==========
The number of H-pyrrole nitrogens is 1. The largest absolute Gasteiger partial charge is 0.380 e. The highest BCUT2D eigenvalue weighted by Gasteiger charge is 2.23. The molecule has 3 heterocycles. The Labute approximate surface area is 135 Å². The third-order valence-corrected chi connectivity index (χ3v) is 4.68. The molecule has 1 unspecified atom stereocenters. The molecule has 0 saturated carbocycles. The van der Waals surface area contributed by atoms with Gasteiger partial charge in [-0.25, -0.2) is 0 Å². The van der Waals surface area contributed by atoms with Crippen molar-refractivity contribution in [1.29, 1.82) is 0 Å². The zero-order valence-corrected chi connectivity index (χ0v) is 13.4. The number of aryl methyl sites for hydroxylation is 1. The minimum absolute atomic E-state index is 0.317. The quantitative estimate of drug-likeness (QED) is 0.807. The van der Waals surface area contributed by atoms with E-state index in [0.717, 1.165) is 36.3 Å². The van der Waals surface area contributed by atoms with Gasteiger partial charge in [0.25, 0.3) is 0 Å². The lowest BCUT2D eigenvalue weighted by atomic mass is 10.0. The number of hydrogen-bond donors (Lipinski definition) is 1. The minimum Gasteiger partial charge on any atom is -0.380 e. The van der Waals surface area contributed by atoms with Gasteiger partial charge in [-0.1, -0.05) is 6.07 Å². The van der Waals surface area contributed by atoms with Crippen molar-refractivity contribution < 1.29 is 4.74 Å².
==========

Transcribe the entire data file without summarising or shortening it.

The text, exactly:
The number of H-pyrrole nitrogens is 1. The largest absolute Gasteiger partial charge is 0.380 e. The highest BCUT2D eigenvalue weighted by Gasteiger charge is 2.23. The molecule has 3 heterocycles. The Labute approximate surface area is 135 Å². The third-order valence-corrected chi connectivity index (χ3v) is 4.68. The molecule has 1 unspecified atom stereocenters. The molecule has 0 saturated carbocycles. The van der Waals surface area contributed by atoms with Gasteiger partial charge in [-0.25, -0.2) is 0 Å². The van der Waals surface area contributed by atoms with Crippen molar-refractivity contribution in [1.29, 1.82) is 0 Å². The zero-order valence-corrected chi connectivity index (χ0v) is 13.4. The number of aryl methyl sites for hydroxylation is 1. The minimum absolute atomic E-state index is 0.317. The quantitative estimate of drug-likeness (QED) is 0.807. The van der Waals surface area contributed by atoms with E-state index in [0.717, 1.165) is 36.3 Å². The van der Waals surface area contributed by atoms with Gasteiger partial charge in [0.25, 0.3) is 0 Å². The lowest BCUT2D eigenvalue weighted by atomic mass is 10.0. The number of hydrogen-bond donors (Lipinski definition) is 1. The minimum Gasteiger partial charge on any atom is -0.380 e. The van der Waals surface area contributed by atoms with Gasteiger partial charge in [-0.1, -0.05) is 6.07 Å². The van der Waals surface area contributed by atoms with Crippen molar-refractivity contribution < 1.29 is 4.74 Å².